When I was a first-year copy staffer at Spectator, I learned a lot of rules. Grammar, style, Columbia-specific jargon—I was the ultimate language expert. Among these rules, there was one in particular I could have sworn somebody taught me—that in referring to ages, there was a single hyphen, i.e., “an eight-year old,” rather than (the correct) “an eight-year-old.” A rule that only a zealous Spec Style enthusiast would care about. I climbed the ranks of Spec over the years and followed this rule steadfastly, along with many, many others. I caught it every time, thinking my eye was so sharp.
Last semester—my last as a copy editor at Spectator—someone pointed out that I was wrong. In three years, I had never double-checked this rule about how to format ages. Although our loyal readers probably never noticed it, it meant a lot to me—that single hyphen stood for my arrogance, for every mistake I unknowingly made that nobody else caught.
And yet, I didn’t feel like a failure. I taught the younger staffers so that the mistake wouldn’t be made again, and I told myself to be more careful next time. I also made a mental note that this would make a great anecdote to use as life advice someday.
The support of my peers at Spectator didn’t make it impossible to fail, but it did make it impossible not to learn. Like when a younger copy editor leaned over and said, “Wait, isn’t there supposed to be another hyphen there?” Like the first time I flew solo during production as head copy editor of The Eye, excited but completely clueless. Like when I tried to wrestle with complex emotions in my very first story for The Eye and was encouraged every step of the way by my editors.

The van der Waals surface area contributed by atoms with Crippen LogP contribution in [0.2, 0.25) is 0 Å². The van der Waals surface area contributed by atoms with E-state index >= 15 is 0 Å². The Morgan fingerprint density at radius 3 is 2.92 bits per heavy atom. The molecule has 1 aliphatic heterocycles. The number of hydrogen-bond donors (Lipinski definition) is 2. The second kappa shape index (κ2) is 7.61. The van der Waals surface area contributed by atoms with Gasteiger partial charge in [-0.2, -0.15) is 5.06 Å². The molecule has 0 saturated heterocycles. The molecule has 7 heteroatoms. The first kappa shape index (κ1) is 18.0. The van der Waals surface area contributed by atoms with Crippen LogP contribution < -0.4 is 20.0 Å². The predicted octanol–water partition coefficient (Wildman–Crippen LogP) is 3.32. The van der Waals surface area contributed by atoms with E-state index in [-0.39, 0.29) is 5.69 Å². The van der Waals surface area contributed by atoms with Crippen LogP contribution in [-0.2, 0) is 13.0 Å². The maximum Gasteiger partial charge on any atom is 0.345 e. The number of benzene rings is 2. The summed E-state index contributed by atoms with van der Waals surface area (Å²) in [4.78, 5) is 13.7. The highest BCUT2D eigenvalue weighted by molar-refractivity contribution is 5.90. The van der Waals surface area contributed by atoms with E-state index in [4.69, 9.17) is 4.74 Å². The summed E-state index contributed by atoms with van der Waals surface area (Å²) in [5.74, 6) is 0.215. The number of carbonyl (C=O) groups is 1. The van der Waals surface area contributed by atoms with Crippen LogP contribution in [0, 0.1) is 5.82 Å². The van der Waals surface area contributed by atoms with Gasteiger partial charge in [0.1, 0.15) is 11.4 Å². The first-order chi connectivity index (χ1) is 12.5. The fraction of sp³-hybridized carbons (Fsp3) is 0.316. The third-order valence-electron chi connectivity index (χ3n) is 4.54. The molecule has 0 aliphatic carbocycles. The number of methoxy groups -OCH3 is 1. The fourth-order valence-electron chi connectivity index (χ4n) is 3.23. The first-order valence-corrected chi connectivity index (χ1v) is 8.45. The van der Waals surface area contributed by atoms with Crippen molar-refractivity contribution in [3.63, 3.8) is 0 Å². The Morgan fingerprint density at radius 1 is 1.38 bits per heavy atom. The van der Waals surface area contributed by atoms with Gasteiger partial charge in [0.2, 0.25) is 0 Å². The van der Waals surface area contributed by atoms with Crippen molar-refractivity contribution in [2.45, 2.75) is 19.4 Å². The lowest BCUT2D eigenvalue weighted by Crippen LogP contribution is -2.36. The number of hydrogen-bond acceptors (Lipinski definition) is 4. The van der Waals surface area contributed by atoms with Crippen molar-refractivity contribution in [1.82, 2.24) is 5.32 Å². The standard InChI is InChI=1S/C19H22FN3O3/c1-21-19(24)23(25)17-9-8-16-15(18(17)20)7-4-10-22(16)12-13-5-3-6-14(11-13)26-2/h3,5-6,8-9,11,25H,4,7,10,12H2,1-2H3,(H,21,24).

Three and a half years later, I understand a lot more about journalism and editorial work, but that’s not how I define my experience here. It is by a lesson that I always shrugged off as too cliché, but that everybody someday learns and will try to impart on others: You will thrive when you find somewhere you can fail successfully.
Spectator is a student publication, and that’s what I’ve always thought was its greatest asset and resource: the students. I learned and I taught, and what was most important to me was the incredible student leaders that learned and taught beside me. I know everyone always tells you to try new things in college—push your boundaries!—but they don’t realize that it’s scary. It’s mortifying. You’ll fail and be ashamed. And over the last few years, I often did fail, but it didn’t ruin me. Yes, my cheeks burned when I realized my missing hyphen, but not for long. These years in college were a time not only to dive into the deep, lost and flailing, but also to find a place where people buoyed me back up to try again.
Some of these people rose and fell beside me at Spectator—Miranda, my heart and soul. Jenny, the sunshine of my days and my late, late nights. Rébecca, my musical muse and model of relentless determination. Allison, somehow both my little protégé and my heroine. You are some of the most talented, fierce, and ambitious women I have ever met. All my editors and mentors who invested in me—I owe it all to you.
There have been lots of times when I’ve been scared to ask for help—my boss for a raise, my professor for her opinions on my thesis, my adviser for a recommendation. But finding a buffer zone at Spectator, somewhere outside the real world—where 20-year-olds successfully run a large-scale newspaper—has given me the opportunity to ask questions without fear. Where’s the best place to conduct an interview for a story? (ButCaf, a library study room, a stairwell.) How do I come up with a witty headline? (Alliteration is always a safe go-to.) What kind of advice are people looking for in a senior column? (Hopefully something with a grammar metaphor.)
Sometimes the answer is as important as a single hyphen.
The author was an associate copy editor for the 138th and 139th volumes, head copy editor of The Eye for the 139th and 140th volumes, and a staff writer for The Eye for the 141st volume.
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